Saturday, 15 January 2011

Subversion and vimdiff: a little improvement

Vim is commonly used as a diff visualisation tool for Subversion. Often, this is accomplished by putting a line like
diff-cmd = svndiff_helper
into the [helpers] section of your ~/.subversion/config file, where svndiff_helper would contain
gvimdiff -f "$6" "$7"
We pass the sixth and seventh parameters to gvimdiff because that's where svn diff passes us the names of the files to diff. Incidentally, the -f parameter is needed to prevent Vim from forking on startup, since svn would then delete the temporary files too quickly.

So what do the other parameters contain? Let's find out:

$ echo 'for a in "$@"; do echo "$a"; done' >pargs
$ chmod +x pargs
$ ls -A
aa  rand  readme  .svn
$ svn diff -r1 --diff-cmd=./pargs readme 
Index: readme
===================================================================
-u
-L
readme (.../readme) (revision 1)
-L
readme (.../branches/mybranch/readme) (working copy)
.svn/tmp/tempfile.tmp
readme

Interesting – svn gives us a nice textual description of both files in arguments three and five respectively. How about we use those to name the buffers in gvimdiff?

With this script, you can. There are a few tricks to it:
  • I use the --cmd option to Vim to make it run a command on startup.
  • Specifically, I set up autocommands (autocmd, abbreviated to au) to change both buffer names as appropriate when the BufReadPost event is triggered, which happens when the files are read.
  • I use the :file command (abbreviated to just f) to change the buffer name. Unfortunately, Vim doesn't handle tabs in the name very well, so I replace those by spaces. Those in turn I have to escape in order for the :file command to accept them.
  • Vim also gets confused if the buffer name contains a slash, so I replace those by backslashes.
One other issue you may find with the "naïve" wrapper script shown at the start is that it makes Vim not apply syntax highlighting, because the temporary filenames like tempfile.tmp do not have the appropriate extension. My script addresses that too, by temporarily creating a symlink with the right extension to the temp file and passing that to Vim.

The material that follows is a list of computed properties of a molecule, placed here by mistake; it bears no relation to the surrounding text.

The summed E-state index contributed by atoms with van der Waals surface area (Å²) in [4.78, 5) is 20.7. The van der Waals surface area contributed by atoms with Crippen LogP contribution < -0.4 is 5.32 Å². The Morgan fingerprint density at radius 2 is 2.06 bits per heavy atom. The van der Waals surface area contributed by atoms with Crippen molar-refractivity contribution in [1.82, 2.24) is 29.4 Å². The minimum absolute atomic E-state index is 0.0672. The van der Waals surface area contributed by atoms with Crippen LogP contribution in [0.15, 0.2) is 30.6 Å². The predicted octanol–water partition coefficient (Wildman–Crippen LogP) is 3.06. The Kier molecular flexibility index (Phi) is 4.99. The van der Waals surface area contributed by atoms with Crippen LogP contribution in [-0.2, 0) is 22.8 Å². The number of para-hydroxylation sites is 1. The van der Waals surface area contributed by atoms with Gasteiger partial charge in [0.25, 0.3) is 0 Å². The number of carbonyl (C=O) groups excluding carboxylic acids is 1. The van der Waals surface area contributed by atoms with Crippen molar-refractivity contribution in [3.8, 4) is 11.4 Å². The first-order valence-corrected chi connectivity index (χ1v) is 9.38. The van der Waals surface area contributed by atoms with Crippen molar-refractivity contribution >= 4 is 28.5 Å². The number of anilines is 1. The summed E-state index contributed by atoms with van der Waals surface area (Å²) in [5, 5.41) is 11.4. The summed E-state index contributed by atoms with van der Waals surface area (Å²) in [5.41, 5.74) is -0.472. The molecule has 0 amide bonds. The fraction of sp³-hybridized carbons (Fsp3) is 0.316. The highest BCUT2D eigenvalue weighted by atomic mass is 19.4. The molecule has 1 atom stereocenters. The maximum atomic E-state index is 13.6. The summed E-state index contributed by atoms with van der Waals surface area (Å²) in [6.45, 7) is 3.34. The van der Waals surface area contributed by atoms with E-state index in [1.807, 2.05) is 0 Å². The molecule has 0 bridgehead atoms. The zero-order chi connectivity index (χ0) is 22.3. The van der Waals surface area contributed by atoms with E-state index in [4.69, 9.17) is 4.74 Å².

10 comments:

  1. Cool, and pretty darn useful. I also use this in a non-graphical environment and took out the -g. And in general I like to do edits back and forth with modifications so dropped the -R.

    One thing is that I get a prompt that requires hitting ENTER before I get to the diff, which is a bit frustrating.

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  2. If you drop the -R, you will also have to take out the two --cmd options which make Vim rename the buffers, because Vim uses the buffer names as the file names. So when you write the file, it will write it to the wrong name.

    As for the "Press ENTER or type command to continue" prompt, I've fixed that now.

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  3. Great, it works well for me, that's what I want!
    I use '-dR' option for this script, since I don't run it on gvim

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  4. This comment has been removed by the author.

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  5. One issue i have with this script is that i can't make inline edits to the working-copy file. that is, if i have:

    "vimdiff file.java file.java.svn-base"

    your script will load it that as

    "vimdiff -R file.java\ \(working copy\) file.java.svn-base.java"

    so now if i look at the diff and realize "oh, i want to undo a diff between the working copy and what's in svn" i can' really do that, even if i turn off the -readonly, i still have the problem that the file will be saved as file.java\ \(working\ copy\), and then i have to manually diff back into file.java. that's kind of a PITA

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  6. How do I get this to automatically save changes back to the working copy?? When I write out, it saves a file with the buffer name to the current working directory, instead of back to the sym-link.

    e.g.
    $ svn diff src/filename.c
    ## edit, quit
    $ ls
    ... src\filename.c (working copy)

    And then I have to vimdiff that file with the working copy... :(

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  7. to spleach, or anyone else reading this, if you want to fix the problems change lines 38-42 to the following:

    vim_rc = subprocess.call(['vim', '-df',
    '--cmd', "au BufReadPost " + lf2 + "silent f " + sanitise(lf2),
    '--cmd', "au BufReadPost " + lf1 + "silent f " + sanitise(n1),
    lf2, lf1])


    so i've done 2 things here, 1, i flipped lf1 & lf2 so that the 'working copy' file is on the left split. to me this makes WAY more sense (you can easily flip it back if you like)
    and 2nd, i've changed the sanitise(n2) with sanitise(lf2), the reason here is that i don't want it to use the file's label for display because apparently the label is what vim uses when saving the filename.

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  8. What was the fix to remove the hitting Enter Key? I still see that

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  9. great post, and the script works like a charm, thanks!

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